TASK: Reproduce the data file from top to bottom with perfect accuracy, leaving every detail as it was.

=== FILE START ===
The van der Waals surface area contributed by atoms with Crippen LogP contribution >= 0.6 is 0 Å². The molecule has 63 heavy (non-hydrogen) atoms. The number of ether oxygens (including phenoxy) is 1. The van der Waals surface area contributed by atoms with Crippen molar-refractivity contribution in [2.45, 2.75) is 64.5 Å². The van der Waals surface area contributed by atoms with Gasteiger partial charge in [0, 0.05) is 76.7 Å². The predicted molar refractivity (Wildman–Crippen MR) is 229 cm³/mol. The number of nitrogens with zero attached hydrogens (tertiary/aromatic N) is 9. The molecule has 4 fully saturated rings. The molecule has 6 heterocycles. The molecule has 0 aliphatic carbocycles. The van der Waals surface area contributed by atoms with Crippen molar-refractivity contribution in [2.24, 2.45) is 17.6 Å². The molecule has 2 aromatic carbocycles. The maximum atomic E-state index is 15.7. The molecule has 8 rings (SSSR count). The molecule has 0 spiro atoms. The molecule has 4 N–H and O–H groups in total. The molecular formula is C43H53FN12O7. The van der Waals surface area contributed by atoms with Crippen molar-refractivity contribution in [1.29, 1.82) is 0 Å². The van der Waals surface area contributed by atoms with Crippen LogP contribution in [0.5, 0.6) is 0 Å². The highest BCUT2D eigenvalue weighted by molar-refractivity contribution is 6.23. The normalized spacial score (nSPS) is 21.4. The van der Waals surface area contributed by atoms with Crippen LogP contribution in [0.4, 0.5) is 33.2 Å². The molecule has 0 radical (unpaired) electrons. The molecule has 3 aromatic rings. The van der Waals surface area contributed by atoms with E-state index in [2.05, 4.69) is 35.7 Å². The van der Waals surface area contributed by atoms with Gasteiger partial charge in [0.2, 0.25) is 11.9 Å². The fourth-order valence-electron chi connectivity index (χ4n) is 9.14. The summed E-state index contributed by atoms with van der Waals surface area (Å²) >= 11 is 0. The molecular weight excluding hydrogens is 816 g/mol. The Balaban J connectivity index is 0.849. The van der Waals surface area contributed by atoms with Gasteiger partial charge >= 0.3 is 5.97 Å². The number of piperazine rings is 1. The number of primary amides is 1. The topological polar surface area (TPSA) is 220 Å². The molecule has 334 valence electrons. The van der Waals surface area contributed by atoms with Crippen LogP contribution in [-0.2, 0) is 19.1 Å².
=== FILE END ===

The van der Waals surface area contributed by atoms with Crippen LogP contribution >= 0.6 is 0 Å². The molecule has 63 heavy (non-hydrogen) atoms. The number of ether oxygens (including phenoxy) is 1. The van der Waals surface area contributed by atoms with Crippen molar-refractivity contribution in [2.45, 2.75) is 64.5 Å². The van der Waals surface area contributed by atoms with Gasteiger partial charge in [0, 0.05) is 76.7 Å². The predicted molar refractivity (Wildman–Crippen MR) is 229 cm³/mol. The number of nitrogens with zero attached hydrogens (tertiary/aromatic N) is 9. The molecule has 4 fully saturated rings. The molecule has 6 heterocycles. The molecule has 0 aliphatic carbocycles. The van der Waals surface area contributed by atoms with Crippen molar-refractivity contribution in [2.24, 2.45) is 17.6 Å². The molecule has 2 aromatic carbocycles. The maximum atomic E-state index is 15.7. The molecule has 8 rings (SSSR count). The molecule has 0 spiro atoms. The molecule has 4 N–H and O–H groups in total. The molecular formula is C43H53FN12O7. The van der Waals surface area contributed by atoms with Crippen molar-refractivity contribution in [1.29, 1.82) is 0 Å². The van der Waals surface area contributed by atoms with Crippen LogP contribution in [0.5, 0.6) is 0 Å². The highest BCUT2D eigenvalue weighted by molar-refractivity contribution is 6.23. The normalized spacial score (nSPS) is 21.4. The van der Waals surface area contributed by atoms with Crippen LogP contribution in [0.4, 0.5) is 33.2 Å². The molecule has 0 radical (unpaired) electrons. The molecule has 3 aromatic rings. The van der Waals surface area contributed by atoms with E-state index in [2.05, 4.69) is 35.7 Å². The van der Waals surface area contributed by atoms with Gasteiger partial charge in [0.2, 0.25) is 11.9 Å². The fourth-order valence-electron chi connectivity index (χ4n) is 9.14. The summed E-state index contributed by atoms with van der Waals surface area (Å²) >= 11 is 0. The molecular weight excluding hydrogens is 816 g/mol. The Balaban J connectivity index is 0.849. The van der Waals surface area contributed by atoms with Gasteiger partial charge >= 0.3 is 5.97 Å². The number of piperazine rings is 1. The number of primary amides is 1. The topological polar surface area (TPSA) is 220 Å². The molecule has 334 valence electrons. The van der Waals surface area contributed by atoms with Crippen LogP contribution in [-0.2, 0) is 19.1 Å².